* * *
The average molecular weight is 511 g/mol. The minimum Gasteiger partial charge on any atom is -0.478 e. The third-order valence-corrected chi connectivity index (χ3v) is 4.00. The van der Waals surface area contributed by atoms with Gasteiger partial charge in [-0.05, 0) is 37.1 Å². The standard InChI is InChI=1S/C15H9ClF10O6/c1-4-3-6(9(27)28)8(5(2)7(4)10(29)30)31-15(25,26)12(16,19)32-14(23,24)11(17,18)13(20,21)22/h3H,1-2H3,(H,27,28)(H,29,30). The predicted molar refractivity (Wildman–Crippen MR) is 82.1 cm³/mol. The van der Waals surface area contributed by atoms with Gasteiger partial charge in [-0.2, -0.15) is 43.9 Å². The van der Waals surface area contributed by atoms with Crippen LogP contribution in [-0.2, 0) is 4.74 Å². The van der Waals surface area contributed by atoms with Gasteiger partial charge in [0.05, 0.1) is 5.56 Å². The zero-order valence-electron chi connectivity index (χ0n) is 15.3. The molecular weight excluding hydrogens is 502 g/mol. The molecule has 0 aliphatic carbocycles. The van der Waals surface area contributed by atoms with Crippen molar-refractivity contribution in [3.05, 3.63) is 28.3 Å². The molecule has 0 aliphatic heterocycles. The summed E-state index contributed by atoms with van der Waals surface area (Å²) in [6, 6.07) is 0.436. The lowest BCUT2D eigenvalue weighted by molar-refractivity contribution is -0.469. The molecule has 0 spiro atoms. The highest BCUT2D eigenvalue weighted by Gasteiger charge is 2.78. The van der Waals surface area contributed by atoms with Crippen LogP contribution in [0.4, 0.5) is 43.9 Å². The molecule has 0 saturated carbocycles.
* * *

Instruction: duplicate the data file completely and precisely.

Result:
The average molecular weight is 511 g/mol. The minimum Gasteiger partial charge on any atom is -0.478 e. The third-order valence-corrected chi connectivity index (χ3v) is 4.00. The van der Waals surface area contributed by atoms with Gasteiger partial charge in [-0.05, 0) is 37.1 Å². The standard InChI is InChI=1S/C15H9ClF10O6/c1-4-3-6(9(27)28)8(5(2)7(4)10(29)30)31-15(25,26)12(16,19)32-14(23,24)11(17,18)13(20,21)22/h3H,1-2H3,(H,27,28)(H,29,30). The predicted molar refractivity (Wildman–Crippen MR) is 82.1 cm³/mol. The van der Waals surface area contributed by atoms with Gasteiger partial charge in [-0.2, -0.15) is 43.9 Å². The van der Waals surface area contributed by atoms with Crippen LogP contribution in [-0.2, 0) is 4.74 Å². The van der Waals surface area contributed by atoms with Gasteiger partial charge in [0.05, 0.1) is 5.56 Å². The zero-order valence-electron chi connectivity index (χ0n) is 15.3. The molecular weight excluding hydrogens is 502 g/mol. The molecule has 0 aliphatic carbocycles. The van der Waals surface area contributed by atoms with Crippen molar-refractivity contribution in [3.05, 3.63) is 28.3 Å². The molecule has 0 aliphatic heterocycles. The summed E-state index contributed by atoms with van der Waals surface area (Å²) in [6, 6.07) is 0.436. The lowest BCUT2D eigenvalue weighted by molar-refractivity contribution is -0.469. The molecule has 0 spiro atoms. The highest BCUT2D eigenvalue weighted by Gasteiger charge is 2.78. The van der Waals surface area contributed by atoms with Crippen LogP contribution in [0.4, 0.5) is 43.9 Å². The molecule has 0 saturated carbocycles.